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    People keep saying things like this as if OO and CO are somehow mutually exclusive. They are not. Components can be (and usually are) implemented as objects as per OO, and that's how it's done in Unity. It's not one or the other, it's both.

    I think that what most people mean when they say this is that Unity favours composition over inheritance. And, in that regard, the so-called ACS approach to GUI implementation is spot on in line with the way everything else in Unity works. And, for what it's worth, it's not Unity specific - I remember using a similar system in Java way back when I was in university as the example system for component oriented design.
     
  5. Ferazel

    Ferazel

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    Yes, that is a more accurate description. Thanks!
     
  6. dkozar

    dkozar

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    Good luck with that, guys. :)

    IMO Unity had a chance to become much more than a game engine, and become a platform - much like Flash - after Flex was built on top of it (back then everybody thought of Flash as an animation tool). It could have become really huge in many areas, given the ability to export to multiple platforms, and C# scripting. Much like Xamarin.

    But yes, for games - the ACS type of GUI is probably good enough.
     
    Last edited: Jun 4, 2014
  7. angrypenguin

    angrypenguin

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    I don't see the logic here, though that could be because I've no idea what you mean by "many areas". For instance, there's a lot more than the GUI system that makes Unity sub-optimal for non-real-time applications. An ACS GUI system, for instance, is a very small issue compared to the fact that game engines fundamentally update at 30+hz regardless of whether anything is happening (side effects of which are things like extreme power inefficiency while idling).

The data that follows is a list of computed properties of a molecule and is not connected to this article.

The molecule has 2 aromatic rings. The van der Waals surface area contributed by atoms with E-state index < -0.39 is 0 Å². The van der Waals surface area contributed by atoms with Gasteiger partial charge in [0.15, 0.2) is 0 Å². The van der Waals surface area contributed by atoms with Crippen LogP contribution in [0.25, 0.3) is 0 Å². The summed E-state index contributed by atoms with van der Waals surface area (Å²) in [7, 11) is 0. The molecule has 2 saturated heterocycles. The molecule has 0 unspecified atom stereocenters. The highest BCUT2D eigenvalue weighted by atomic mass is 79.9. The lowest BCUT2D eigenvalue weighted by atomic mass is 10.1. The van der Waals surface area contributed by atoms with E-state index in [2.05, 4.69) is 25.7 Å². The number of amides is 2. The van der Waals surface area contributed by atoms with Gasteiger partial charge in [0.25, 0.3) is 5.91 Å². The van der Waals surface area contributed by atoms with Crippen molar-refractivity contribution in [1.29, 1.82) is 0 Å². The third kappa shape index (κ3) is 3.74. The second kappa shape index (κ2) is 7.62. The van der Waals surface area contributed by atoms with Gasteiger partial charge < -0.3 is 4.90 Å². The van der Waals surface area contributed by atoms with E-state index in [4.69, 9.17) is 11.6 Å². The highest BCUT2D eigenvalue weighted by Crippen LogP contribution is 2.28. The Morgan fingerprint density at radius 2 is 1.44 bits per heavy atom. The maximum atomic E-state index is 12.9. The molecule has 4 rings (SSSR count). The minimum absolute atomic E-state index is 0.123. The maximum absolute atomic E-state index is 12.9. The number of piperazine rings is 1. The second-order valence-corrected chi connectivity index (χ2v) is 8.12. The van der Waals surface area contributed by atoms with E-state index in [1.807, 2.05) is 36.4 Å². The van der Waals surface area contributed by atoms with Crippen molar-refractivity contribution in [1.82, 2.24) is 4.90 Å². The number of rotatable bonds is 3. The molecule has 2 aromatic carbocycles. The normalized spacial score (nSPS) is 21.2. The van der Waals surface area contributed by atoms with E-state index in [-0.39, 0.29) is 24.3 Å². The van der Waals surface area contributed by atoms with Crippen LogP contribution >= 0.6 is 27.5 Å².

Having said that, I'm not familiar enough with Flash to know if it has the same drawbacks. Does Flash, like a game engine, also update at 30+hz even when nothing is happening? (That would explain Apple's resistance to it...)

    To me, that's far more "overkill" - and with measurable, real world impacts - than using a collider-based click detection system on a component oriented GUI.
     
  8. andymads

    andymads

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    I don't even believe this is true, not in my experience anyway, and I'm a programmer.

    A couple of years back I wrote a UI system that had to be 'programmed', and it's been used in most of our projects (and is still being used in one ongoing project by a colleague). More recently I wrote a UI system that was 'visual' and pretty much everything is setup in the editor, and I'll never go back! It probably halved the time it took me to get HUD/UI elements/screens into the game.
     
  9. wccrawford

    wccrawford

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    Another programmer here. I absolutely hate having to do everything in code for something that's fundamentally visual in nature. It's tedious to create and tweak. That's why Unity has a visual editor for 3D stuff and not just code. The GUI is the same.

    That's not to say there shouldn't be full code support, though. Sometimes, you really just need to code things to get it done right. Whenever possible, both methods should be available.
     
    Waz likes this.
  10. angrypenguin

    angrypenguin

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    I'm with ya. ;) To be honest I mostly wrote that to highlight the contrary case. While I'm also not one of them, there are coders who'd happily or even preferentially do this stuff in a code based manner. But even if they do like it, I was pointing out the wider spread effects that has on a team and a project - it means that graphical/design stuff is bound to a programmer, the graphics people have less direct access, the code guy is spending more time on that and less time on other things, so on and so forth.

    But yes, I personally agree, to me the very act of having to code it by hand is also a downside. I don't mind it too much with purely functional stuff (eg: editor tools), but for something that's meant to be polished for presentation? No thanks!
     
  11. Waz

    Waz

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    Indeed! So long as I can use code when I have to (for lists of code objects, etc.), I'd far prefer a visual-first solution. Even for boring application GUIs this is true, so for the far simpler yet far visually fancier GUIs of games, it's a no-brainer. Is the new GUI system up to it? So far it looks promising: we already know how to create GameObjects programmatically, and that seems the entire basis of it.
     
  12. dkozar

    dkozar